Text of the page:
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International trade: Calling on African leaders

This Day (Lagos) - OPINION - May 2, 2006

International Trade: Calling On African Leaders

By Ken Ukaoha

At the creation of the General Agreement on Tariff and Trade (GATT) which later translated into the World Trade Organisation (WTO) in 1995, many thought that Africa was in for the much awaited sustainable development and poverty reduction. Unfortunately, observers and analysts have expressed shock and disappointment over the state of Africa and her poor despite their toiling and excruciating pains to wriggle out of poverty using the instrumentality of trade.

This disappointment has been traced to the fact that the development of international trade has allowed people in the northern hemisphere to consume tropical or out-of-season products, and for their businesses to produce at lower costs and become richer, while the developing countries, particularly, Africa, have suffered the negative impacts of being forced to open their markets.

They have almost themselves become traded commodities courtesy of liberalisation policy pushed by the World Trade Organisation and her Bretton Woods cohorts. Not only has African enterprises and people lost their food sovereignty (the ability to choose and produce their own food), production of commodities and processed products has been given up to the domineering muscle and intimidating prowess of foreign companies.

More so, most African countries lack a healthy network of SMEs while industrial production remains in limbo in most of the countries. Essentially, there are very few synergies between neighbouring countries, which instead of coming together often compete with one another even producing the same line of items.

No doubt, international trade can be a powerful tool for eliminating poverty, but the unfair laws that govern it has today made it almost impossible for accessibility to millions of people.

To this end, Africa’s share of world trade has remained at about a dismal percentage of (2%), and has not therefore been able to create more wealth or better distribution of wealth around the continent.

The most visible effect of this liberalisation or opening-up has often been the import of products at dumping prices from industrialised countries, rather than any increase in African exports. Essentially, this situation could worsen with the evolution of new trade agreements negotiations as seen today at the Economic Partnership Agreement (EPA) on-going between Africa, Caribbean and Pacific countries (ACPs) and the European Union.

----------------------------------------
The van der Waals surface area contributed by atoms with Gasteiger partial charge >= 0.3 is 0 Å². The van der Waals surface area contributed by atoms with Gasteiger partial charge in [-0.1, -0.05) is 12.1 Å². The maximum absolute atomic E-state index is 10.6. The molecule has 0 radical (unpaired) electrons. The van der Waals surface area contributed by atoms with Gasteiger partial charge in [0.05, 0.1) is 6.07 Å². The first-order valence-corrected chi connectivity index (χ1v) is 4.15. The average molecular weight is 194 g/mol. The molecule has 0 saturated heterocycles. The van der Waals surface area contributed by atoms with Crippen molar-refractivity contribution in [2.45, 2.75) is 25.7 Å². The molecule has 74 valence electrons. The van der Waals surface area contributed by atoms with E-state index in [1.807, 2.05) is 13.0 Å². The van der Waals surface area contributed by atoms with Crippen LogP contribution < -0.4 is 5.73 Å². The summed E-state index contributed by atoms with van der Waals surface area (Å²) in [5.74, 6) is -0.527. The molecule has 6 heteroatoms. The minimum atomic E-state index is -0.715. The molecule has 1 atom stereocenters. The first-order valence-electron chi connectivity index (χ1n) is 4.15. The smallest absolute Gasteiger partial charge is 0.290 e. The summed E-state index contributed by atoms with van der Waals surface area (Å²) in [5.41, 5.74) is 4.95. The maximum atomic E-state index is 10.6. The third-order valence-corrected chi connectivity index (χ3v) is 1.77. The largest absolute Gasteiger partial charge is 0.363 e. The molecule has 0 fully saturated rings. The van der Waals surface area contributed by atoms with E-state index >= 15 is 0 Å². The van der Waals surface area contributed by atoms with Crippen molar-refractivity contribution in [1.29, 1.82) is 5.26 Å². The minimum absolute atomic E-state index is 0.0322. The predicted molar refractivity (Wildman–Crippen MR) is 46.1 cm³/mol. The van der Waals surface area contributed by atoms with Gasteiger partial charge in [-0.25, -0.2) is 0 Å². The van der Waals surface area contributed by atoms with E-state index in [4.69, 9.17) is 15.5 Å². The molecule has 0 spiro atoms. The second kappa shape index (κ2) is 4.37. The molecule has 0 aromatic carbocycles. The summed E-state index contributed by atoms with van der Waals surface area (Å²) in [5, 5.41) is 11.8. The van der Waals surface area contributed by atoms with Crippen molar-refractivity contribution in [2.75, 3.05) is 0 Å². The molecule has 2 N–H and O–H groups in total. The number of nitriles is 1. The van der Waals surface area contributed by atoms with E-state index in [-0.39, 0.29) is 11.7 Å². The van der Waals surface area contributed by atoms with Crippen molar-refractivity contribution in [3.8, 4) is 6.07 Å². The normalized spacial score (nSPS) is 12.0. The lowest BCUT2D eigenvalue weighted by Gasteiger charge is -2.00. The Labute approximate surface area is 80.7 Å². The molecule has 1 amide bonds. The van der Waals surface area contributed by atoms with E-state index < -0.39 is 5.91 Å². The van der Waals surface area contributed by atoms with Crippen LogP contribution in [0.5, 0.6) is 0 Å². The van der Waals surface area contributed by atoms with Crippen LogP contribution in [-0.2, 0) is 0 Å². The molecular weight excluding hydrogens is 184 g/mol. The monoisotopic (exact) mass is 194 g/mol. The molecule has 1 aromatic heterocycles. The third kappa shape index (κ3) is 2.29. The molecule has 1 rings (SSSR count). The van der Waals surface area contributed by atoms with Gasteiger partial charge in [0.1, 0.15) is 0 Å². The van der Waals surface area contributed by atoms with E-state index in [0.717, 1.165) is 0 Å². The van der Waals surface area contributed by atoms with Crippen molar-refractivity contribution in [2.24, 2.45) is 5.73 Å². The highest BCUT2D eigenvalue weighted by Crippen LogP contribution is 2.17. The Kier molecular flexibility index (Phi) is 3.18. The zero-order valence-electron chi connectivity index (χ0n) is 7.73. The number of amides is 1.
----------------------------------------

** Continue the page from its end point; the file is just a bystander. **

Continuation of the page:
But why is there a sudden contemporary shift to regionalism as opposed to the much over-blown globalisation represented by multilateralism? Can Africa begin to understand that there is a dynamic and concerted effort at balkanising the continent into segmented disciplines ostensibly towards realising the quest for poverty reduction?

Why is the European Union and the United States currently engaging themselves in a fight to possess Africa and her other developing friends at the multilateral level? There are clear indications even from recent happenings at the WTO that these erstwhile collaborators have shifted the battle field of ownership to regional trade environments with the introduction of regional trade agreements (RTAs).

Some Analysts have asserted that while one is flagging and demarcating her boundaries through the African Growth and Opportunity Act (AGOA), the other has introduced the Economic Partnership Agreement (EPA) through the resuscitation of the ghost of the Cotonou Agreement.

Perhaps again, the struggle could be unconnected with the drive to maintain colonial boundaries and respect. While one is an unsolicited gift to ’some boys that cannot export’ that are incapacitated in terms of ability to produce and sell, the other is a negotiation - ’competition’ between two ’unequal partners’.

None of these glorious fights has attempted to wink towards the truth that barring a few rare exceptions, African countries’ dependence on commodities has not abated; and the distribution of wealth, both globally and by continent, is increasingly unequal. In rural areas, hundreds of millions of people are still living on less than one dollar per day.

Specifically, on the Cotonou Agreement’s EPAs consisting of new WTO compatible trading arrangements, removing progressive barriers to trade between (the EU and ACP countries) based on regional integration initiatives of ACP states, thus putting an end to the unilateral trade preferences granted to ACP countries.